Low Emission Technologies Tested at the Port of Vancouver
The Vancouver Fraser Port Authority, together with partners from across the port community, is testing various low- and zero-emission fuels and technologies at the Port of Vancouver as part of the port authority’s efforts to phase out all port-related emissions by 2050 in support of the Government of Canada’s goal to achieve net-zero emissions by 2050.
Through the Low-Emission Technology Initiative, a joint initiative between the port authority and the Province of British Columbia, the port authority and the province have each committed $1.5 million in funding to support the port community’s transition to low-emission energy. This includes testing battery-electric-powered terminal tractors; 100 percent biodiesel on commercial ferries; a hydrogen-powered crane; and 100 percent renewable diesel on a terminal locomotive and one of the port authority’s patrol boats.
“Charting our course towards a zero-emission port starts with collaborative efforts like these—between the port authority, the port community, and government—to test innovative new low-emission fuels and technologies that reduce emissions while keeping trade moving through the Port of Vancouver,” Robin Silvester, president, and chief executive officer of the Vancouver Fraser Port Authority, said. “We plan to continue taking tangible steps, in close collaboration with our partners across the port, towards our goal of phasing out all port-related emissions by 2050.”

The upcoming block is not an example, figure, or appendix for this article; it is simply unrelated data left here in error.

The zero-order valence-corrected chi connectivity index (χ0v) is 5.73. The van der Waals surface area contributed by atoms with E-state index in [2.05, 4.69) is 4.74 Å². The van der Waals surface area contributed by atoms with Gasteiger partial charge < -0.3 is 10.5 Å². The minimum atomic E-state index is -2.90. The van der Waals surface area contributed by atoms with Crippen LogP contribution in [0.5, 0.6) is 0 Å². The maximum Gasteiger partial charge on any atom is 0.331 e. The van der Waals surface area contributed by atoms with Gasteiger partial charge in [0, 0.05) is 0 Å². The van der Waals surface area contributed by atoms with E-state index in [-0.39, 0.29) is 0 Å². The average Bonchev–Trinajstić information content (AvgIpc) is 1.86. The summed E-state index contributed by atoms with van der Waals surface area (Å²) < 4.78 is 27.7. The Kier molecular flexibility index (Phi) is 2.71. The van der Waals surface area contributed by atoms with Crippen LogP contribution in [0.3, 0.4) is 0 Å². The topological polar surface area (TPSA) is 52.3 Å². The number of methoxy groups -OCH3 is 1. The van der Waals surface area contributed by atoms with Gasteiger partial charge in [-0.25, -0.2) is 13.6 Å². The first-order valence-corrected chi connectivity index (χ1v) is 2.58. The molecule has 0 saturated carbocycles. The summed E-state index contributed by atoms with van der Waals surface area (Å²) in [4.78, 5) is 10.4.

Efforts to test low-emission fuels include a six-month trial of renewable diesel on one of the port authority’s patrol boats, the Takaya, making the port authority the first federal agency in Canada to run a vessel on 100 percent renewable diesel. Renewable diesel is a non-fossil fuel energy source derived from various organic sources such as vegetable oils, animal fats, and food waste. Using renewable diesel can result in up to 80% less net greenhouse gas emissions than regular diesel on a life-cycle basis. Shell Canada, a partner in this project, supplied the renewable diesel and provided significant technical expertise.
Viterra, which operates two grain terminals on the south shore of Burrard Inlet, recently began a 6-month trial of 100 percent renewable diesel on one of its locomotives at its Pacific Terminal. In addition, we continue to identify and implement viable ways to lower emissions in our operations,” Kyle Jeworski, CEO of Viterra Canada, said. “As a business with a global agriculture network, we recognize the need for collective action to achieve positive outcomes towards a sustainable future.”
DP World, which operates four container terminals across British Columbia, recently installed five zero-emission electric rail-mounted gantry cranes at its Centerm container terminal on the south shore of Burrard Inlet. In addition, the company is also in the final planning stages of retrofitting a hydrogen fuel cell-powered rubber-tired gantry crane. DP World also installed additional shore power technology, which now enables two container ships at a time to turn off their engines and plugs into hydroelectric power, reducing greenhouse gas emissions.
Seaspan Ferries, which operates a commercial ferry service between its terminals on Vancouver Island and the Lower Mainland, recently began running all six of its commercial ferries on 100 percent biodiesel following the success of a pilot project launched last.